CHAPEL HILL After the seventh consecutive question about the North Carolina quarterback competition on Saturday during the Tar Heels’ annual media day, there was a pause – one long enough for coach Larry Fedora to smile and put together a witty one-liner.
“Any other position you guys would like to talk about today?” Fedora asked the media members seated in front of him.
And there were: the offensive line, the defensive line. Two days into preseason practice, though, the focus – both externally, from media and fans, and internally – is at quarterback, where Marquise Williams and Mitch Trubisky are competing to win the starting job.
Williams, the fourth-year junior who led UNC to victories in five of its final six games last season, practiced exclusively on Friday with the first-team offense, while Trubisky worked with the second team. They switched on Saturday during the second day of practice, and the rotation is likely to continue that way until one day, finally, Fedora makes a decision.
When that might come remains unclear. Fedora offered few hints about when he'd like to name a starting quarterback, and referenced the season-opener on Aug. 30 against Liberty as the only date that might constitute a deadline.
“We've got to make a decision that morning sometime, I would imagine,” he said. “We've got to put somebody out there for that first snap.”
The competition between Williams and Trubisky began in the spring, when Fedora – to the surprise of some, perhaps – declared the quarterback position to be open. If Williams was disappointed by the news, he didn't say so publicly – and he has continued to say the right things in the months since.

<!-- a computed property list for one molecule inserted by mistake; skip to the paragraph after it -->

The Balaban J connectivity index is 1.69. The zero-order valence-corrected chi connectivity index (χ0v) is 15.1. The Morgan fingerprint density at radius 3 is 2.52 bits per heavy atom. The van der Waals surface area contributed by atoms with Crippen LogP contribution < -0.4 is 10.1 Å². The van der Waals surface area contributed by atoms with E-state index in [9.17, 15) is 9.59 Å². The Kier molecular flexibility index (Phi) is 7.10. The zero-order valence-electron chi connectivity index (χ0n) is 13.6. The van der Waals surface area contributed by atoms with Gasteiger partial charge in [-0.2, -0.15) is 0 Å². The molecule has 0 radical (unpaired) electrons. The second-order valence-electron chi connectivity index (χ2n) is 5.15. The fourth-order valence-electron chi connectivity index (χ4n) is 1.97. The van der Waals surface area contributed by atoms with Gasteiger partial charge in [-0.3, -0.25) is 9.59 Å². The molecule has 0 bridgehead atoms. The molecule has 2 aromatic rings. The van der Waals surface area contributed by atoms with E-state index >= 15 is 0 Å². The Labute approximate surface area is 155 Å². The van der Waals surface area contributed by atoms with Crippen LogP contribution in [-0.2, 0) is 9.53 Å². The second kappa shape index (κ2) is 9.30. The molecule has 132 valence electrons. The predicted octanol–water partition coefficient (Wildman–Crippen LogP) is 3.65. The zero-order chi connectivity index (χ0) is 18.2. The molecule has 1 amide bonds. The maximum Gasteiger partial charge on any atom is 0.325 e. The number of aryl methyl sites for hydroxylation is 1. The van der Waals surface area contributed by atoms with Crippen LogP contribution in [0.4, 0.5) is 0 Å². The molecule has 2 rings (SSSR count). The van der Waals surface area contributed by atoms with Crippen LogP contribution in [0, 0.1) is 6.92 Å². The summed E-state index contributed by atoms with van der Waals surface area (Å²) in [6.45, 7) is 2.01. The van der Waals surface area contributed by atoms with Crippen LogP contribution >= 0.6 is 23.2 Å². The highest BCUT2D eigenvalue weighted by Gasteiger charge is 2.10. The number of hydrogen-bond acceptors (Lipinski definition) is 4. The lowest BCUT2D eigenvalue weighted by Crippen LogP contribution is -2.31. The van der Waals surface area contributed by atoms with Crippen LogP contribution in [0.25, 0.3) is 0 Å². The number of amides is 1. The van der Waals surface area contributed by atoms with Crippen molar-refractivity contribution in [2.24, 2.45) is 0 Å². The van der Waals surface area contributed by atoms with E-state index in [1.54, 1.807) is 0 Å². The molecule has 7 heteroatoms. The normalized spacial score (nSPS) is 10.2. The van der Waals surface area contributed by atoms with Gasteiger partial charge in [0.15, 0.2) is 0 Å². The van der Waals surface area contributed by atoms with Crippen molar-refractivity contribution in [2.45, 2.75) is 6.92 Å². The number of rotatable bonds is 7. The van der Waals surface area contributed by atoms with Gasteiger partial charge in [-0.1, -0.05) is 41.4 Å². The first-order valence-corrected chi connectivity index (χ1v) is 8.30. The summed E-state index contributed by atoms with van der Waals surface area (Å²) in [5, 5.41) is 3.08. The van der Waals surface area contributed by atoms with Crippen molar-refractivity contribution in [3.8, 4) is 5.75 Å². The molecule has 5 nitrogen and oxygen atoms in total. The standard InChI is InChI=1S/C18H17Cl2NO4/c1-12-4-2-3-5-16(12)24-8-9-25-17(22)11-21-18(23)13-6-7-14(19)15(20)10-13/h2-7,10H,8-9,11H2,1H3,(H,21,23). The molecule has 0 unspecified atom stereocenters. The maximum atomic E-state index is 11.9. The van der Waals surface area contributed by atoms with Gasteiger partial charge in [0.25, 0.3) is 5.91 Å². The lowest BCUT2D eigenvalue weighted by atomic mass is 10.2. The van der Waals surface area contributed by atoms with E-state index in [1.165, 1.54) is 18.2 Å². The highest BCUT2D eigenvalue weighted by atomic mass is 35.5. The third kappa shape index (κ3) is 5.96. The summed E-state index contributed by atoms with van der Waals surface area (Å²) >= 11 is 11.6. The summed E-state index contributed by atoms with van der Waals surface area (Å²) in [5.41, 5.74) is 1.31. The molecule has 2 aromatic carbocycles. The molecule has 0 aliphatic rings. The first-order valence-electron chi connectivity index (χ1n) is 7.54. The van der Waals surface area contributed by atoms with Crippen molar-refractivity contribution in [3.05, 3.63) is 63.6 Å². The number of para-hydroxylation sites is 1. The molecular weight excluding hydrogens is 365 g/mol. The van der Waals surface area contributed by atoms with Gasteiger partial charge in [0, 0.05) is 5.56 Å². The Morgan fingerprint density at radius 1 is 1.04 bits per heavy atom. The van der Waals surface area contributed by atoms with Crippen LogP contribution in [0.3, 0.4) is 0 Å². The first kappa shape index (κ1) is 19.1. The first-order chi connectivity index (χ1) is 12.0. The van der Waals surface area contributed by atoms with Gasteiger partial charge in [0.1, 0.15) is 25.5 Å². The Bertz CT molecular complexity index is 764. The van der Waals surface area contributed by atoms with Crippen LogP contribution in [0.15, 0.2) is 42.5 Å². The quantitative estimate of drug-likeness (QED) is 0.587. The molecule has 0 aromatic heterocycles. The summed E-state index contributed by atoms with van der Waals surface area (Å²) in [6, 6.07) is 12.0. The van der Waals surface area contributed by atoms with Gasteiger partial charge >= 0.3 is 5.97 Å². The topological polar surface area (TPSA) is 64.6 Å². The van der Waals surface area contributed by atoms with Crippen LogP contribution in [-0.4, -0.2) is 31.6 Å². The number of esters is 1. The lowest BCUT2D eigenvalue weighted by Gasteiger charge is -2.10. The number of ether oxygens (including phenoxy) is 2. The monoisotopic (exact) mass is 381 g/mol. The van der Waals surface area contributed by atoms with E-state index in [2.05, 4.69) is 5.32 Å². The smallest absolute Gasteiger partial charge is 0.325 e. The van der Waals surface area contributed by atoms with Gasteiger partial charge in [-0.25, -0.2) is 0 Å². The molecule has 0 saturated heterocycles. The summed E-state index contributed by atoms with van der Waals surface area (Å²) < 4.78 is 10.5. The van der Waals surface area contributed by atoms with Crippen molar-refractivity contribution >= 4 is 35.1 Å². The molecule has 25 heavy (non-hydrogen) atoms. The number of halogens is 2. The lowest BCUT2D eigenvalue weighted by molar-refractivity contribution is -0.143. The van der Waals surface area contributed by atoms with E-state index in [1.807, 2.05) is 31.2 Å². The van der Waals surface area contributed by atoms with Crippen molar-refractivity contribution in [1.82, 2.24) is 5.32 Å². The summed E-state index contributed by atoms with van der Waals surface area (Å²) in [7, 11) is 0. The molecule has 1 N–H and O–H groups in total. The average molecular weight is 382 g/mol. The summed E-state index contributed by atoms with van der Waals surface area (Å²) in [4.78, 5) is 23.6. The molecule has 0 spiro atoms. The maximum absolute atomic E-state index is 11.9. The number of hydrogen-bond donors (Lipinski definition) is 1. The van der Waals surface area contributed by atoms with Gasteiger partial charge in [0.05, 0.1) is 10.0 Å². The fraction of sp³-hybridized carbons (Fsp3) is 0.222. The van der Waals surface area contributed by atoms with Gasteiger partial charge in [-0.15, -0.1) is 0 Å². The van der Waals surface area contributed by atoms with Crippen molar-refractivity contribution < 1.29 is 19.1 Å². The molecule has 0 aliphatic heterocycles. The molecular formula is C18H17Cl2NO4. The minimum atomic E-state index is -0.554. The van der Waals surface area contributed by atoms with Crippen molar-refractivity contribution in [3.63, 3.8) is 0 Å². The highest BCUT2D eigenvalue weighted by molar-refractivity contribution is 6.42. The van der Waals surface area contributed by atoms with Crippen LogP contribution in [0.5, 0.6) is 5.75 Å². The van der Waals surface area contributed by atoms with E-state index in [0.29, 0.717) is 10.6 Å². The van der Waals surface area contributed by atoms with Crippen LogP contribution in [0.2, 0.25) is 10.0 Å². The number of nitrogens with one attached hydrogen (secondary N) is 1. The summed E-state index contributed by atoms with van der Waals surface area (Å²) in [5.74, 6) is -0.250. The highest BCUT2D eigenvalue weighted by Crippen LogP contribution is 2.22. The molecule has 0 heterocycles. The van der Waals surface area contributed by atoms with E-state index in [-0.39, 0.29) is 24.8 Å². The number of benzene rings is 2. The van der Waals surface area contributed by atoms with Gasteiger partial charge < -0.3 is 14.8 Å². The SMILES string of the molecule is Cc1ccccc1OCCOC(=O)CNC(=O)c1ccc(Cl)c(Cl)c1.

“We're pushing each other,” Williams said on Saturday. “That's what we need, and that’s what I love about the game. And I don’t want anything to be handed to me. I want to earn what I deserve.”
Trubisky, though, was brasher – at least during the spring. He said then that he expected to win the starting job.
Trubisky arrived at UNC in January 2013, an early enrollee in his recruiting class, and a highly-regarded prospect from Ohio, where he earned that state’s Mr. Football award. At the time, when Trubisky first came to UNC, Williams was working his way back into school amid academic issues.
For a semester, while Williams’ future at UNC was in doubt, it seemed like Trubisky would have the most certain path to succeeding Bryn Renner, the quarterback whose eligibility expired last season. Trubisky, though, said he expected Williams to return to school.
And when Williams did return, he exceeded expectations. Williams became the Tar Heels’ starter last season after Renner suffered a season-ending shoulder injury. Trubisky, meanwhile, watched from the sideline, knowing that he’d be sitting out the season and taking a redshirt.
“Knowing you're not going to play – it's a different feeling,” he said. “I don't know how to describe it, but it's weird.”
Even so, he said he remained “really into the game,” and that he spent game weeks preparing as if he'd play. He prepared himself, really, for this moment and these next several weeks – for the chance to prove himself the most capable quarterback to lead UNC’s offense.
Williams is the more experienced player, but Trubisky might be the more natural passer. Both players are known for their mobility, too.